The bottom line? It’s good to keep your genital area clean, but you should never be obsessed about it. It seems that the only reason why I had more discharge before starting to wash more frequently down below was due to ovulation, which increased estrogen levels and increased the amount of mucus. So girls, if you ever go through the same thing, be sure to see your doctor before trying to “solve” the issue yourselves!

Read also:

White Vaginal Discharge: When Is It Normal and When Not?

2. White Vaginal Discharge No Odor During Pregnancy

I was three months pregnant at the time I experienced an increase in white vaginal discharge no odor. Perfectly aware of the changes that my body was going through, I didn’t panic. The discharge was watery, whitish, and with slight odor, and it sometimes felt as if I had passed urine. There was not smell but itchy vagina, so the only thing I did was switching to wet wipes instead of regular toilet paper in an attempt to soothe the itching. Symptoms worsened after just two days: the discharge became clumpy, but there was still no odor. My vulva seemed redder than usually. I told my husband about my symptoms, and he urged me to see a doctor the following day – which is what I did.
I told my gyn about the odorless discharge I was experiencing, she examined me, and asked me when I first experienced the symptoms. After asking dozens of questions about what I had and hadn’t done before, she came to the conclusion that I probably had thrush. I panicked. I hadn’t had sex, taken antibiotics, or did anything out of the ordinary.

However, it seems that the hormonal changes caused Candida bodies to grow excessively, and here I was!
I was happy that I could diagnose the underlying cause fast, so my baby wouldn’t suffer. She prescribed me some pregnancy-safe pills, and recommended me to avoid the use of tampons or panty liners. She urged me to stay away from hygiene products and use plain tap water for cleaning my genitals. She also suggested that I start taking probiotics to stave off the thrush, and eat more yoghurt with living cultures to replenish my body’s depleted levels of good bacteria.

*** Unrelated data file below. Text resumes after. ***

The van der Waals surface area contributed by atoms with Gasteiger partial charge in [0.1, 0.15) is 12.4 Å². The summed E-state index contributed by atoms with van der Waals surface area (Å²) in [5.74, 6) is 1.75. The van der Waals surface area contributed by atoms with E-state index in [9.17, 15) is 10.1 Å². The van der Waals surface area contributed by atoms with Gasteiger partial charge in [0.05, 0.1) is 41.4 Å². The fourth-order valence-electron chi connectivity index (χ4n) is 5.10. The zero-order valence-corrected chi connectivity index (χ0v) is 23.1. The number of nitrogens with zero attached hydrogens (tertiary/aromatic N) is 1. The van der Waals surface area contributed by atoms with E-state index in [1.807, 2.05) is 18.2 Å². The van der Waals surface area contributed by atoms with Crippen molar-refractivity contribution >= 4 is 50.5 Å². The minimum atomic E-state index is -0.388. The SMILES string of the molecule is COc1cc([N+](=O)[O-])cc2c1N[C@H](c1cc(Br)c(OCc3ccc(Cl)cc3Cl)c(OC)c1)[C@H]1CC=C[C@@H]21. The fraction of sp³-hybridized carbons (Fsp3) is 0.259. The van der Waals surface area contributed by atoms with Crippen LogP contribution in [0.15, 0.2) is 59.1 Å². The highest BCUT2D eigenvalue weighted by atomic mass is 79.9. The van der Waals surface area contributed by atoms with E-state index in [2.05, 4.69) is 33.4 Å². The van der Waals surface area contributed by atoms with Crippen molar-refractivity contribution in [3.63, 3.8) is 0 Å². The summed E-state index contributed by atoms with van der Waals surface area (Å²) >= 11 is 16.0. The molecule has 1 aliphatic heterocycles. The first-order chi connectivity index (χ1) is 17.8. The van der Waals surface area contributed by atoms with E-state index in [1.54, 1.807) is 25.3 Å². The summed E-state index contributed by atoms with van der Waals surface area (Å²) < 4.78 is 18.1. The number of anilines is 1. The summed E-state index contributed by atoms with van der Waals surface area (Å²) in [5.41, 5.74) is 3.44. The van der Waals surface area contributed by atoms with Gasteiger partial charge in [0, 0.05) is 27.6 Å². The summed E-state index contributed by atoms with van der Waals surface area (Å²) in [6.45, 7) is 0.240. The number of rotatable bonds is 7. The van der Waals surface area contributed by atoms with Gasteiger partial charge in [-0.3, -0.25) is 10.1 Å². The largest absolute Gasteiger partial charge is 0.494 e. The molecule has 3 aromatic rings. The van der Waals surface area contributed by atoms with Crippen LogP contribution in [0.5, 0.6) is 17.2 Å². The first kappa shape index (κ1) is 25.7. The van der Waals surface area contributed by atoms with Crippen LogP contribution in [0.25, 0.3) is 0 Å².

The same thing happened during the sixth month of pregnancy, but I was experiencing white discharge with odor no itching that time. It seemed that I had a tougher form of yeast infection, which I luckily treated in two weeks. One thing that I recommend to pregnant women? Don’t do what I did. Don’t assume that white discharge without odor is normal. Have yourself checked regularly by your gyn to make sure that there is no infection. Many infections are asymptomatic, meaning you could still have one but not experience any symptoms. If left untreated, that can really hurt your little one and your own health too!

Pregnancy and birth complications and painful, and they can have very serious consequences. Even if normal in most of the time, vaginal discharge that exhibits abnormal symptoms should be examined by a professional to ensure that there’s nothing to be concerned about.